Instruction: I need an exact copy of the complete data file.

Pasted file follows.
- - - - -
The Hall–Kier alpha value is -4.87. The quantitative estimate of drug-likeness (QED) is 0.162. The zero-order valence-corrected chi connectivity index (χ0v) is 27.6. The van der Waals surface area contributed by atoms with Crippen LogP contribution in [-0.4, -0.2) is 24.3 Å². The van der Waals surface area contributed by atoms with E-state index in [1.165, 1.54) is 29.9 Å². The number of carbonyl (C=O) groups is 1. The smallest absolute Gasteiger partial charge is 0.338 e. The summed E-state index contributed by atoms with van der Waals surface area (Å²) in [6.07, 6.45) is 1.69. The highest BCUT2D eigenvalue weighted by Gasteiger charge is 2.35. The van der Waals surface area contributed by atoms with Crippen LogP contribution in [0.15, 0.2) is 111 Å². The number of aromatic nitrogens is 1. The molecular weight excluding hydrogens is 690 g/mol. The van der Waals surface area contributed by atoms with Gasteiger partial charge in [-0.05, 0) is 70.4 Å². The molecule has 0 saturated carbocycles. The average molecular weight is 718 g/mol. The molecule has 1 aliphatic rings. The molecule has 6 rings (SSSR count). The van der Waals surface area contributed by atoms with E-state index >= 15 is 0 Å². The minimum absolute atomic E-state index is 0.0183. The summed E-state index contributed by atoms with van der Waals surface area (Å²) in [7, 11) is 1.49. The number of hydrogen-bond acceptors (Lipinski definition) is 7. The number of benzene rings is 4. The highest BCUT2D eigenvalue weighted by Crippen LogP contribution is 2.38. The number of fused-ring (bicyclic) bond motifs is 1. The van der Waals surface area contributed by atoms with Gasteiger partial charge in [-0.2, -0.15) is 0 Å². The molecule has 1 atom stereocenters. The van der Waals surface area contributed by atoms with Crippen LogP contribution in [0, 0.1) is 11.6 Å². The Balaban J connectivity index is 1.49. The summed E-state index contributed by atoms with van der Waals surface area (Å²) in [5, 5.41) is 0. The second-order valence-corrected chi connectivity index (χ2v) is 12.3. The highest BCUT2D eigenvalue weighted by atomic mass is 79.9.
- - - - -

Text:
The Hall–Kier alpha value is -4.87. The quantitative estimate of drug-likeness (QED) is 0.162. The zero-order valence-corrected chi connectivity index (χ0v) is 27.6. The van der Waals surface area contributed by atoms with Crippen LogP contribution in [-0.4, -0.2) is 24.3 Å². The van der Waals surface area contributed by atoms with E-state index in [1.165, 1.54) is 29.9 Å². The number of carbonyl (C=O) groups is 1. The smallest absolute Gasteiger partial charge is 0.338 e. The summed E-state index contributed by atoms with van der Waals surface area (Å²) in [6.07, 6.45) is 1.69. The highest BCUT2D eigenvalue weighted by Gasteiger charge is 2.35. The van der Waals surface area contributed by atoms with Crippen LogP contribution in [0.15, 0.2) is 111 Å². The number of aromatic nitrogens is 1. The molecular weight excluding hydrogens is 690 g/mol. The van der Waals surface area contributed by atoms with Gasteiger partial charge in [-0.05, 0) is 70.4 Å². The molecule has 0 saturated carbocycles. The average molecular weight is 718 g/mol. The molecule has 1 aliphatic rings. The molecule has 6 rings (SSSR count). The van der Waals surface area contributed by atoms with E-state index >= 15 is 0 Å². The minimum absolute atomic E-state index is 0.0183. The summed E-state index contributed by atoms with van der Waals surface area (Å²) in [7, 11) is 1.49. The number of hydrogen-bond acceptors (Lipinski definition) is 7. The number of benzene rings is 4. The highest BCUT2D eigenvalue weighted by Crippen LogP contribution is 2.38. The number of fused-ring (bicyclic) bond motifs is 1. The van der Waals surface area contributed by atoms with Gasteiger partial charge in [-0.2, -0.15) is 0 Å². The molecule has 1 atom stereocenters. The van der Waals surface area contributed by atoms with Crippen LogP contribution in [0, 0.1) is 11.6 Å². The Balaban J connectivity index is 1.49. The summed E-state index contributed by atoms with van der Waals surface area (Å²) in [5, 5.41) is 0. The second-order valence-corrected chi connectivity index (χ2v) is 12.3. The highest BCUT2D eigenvalue weighted by atomic mass is 79.9.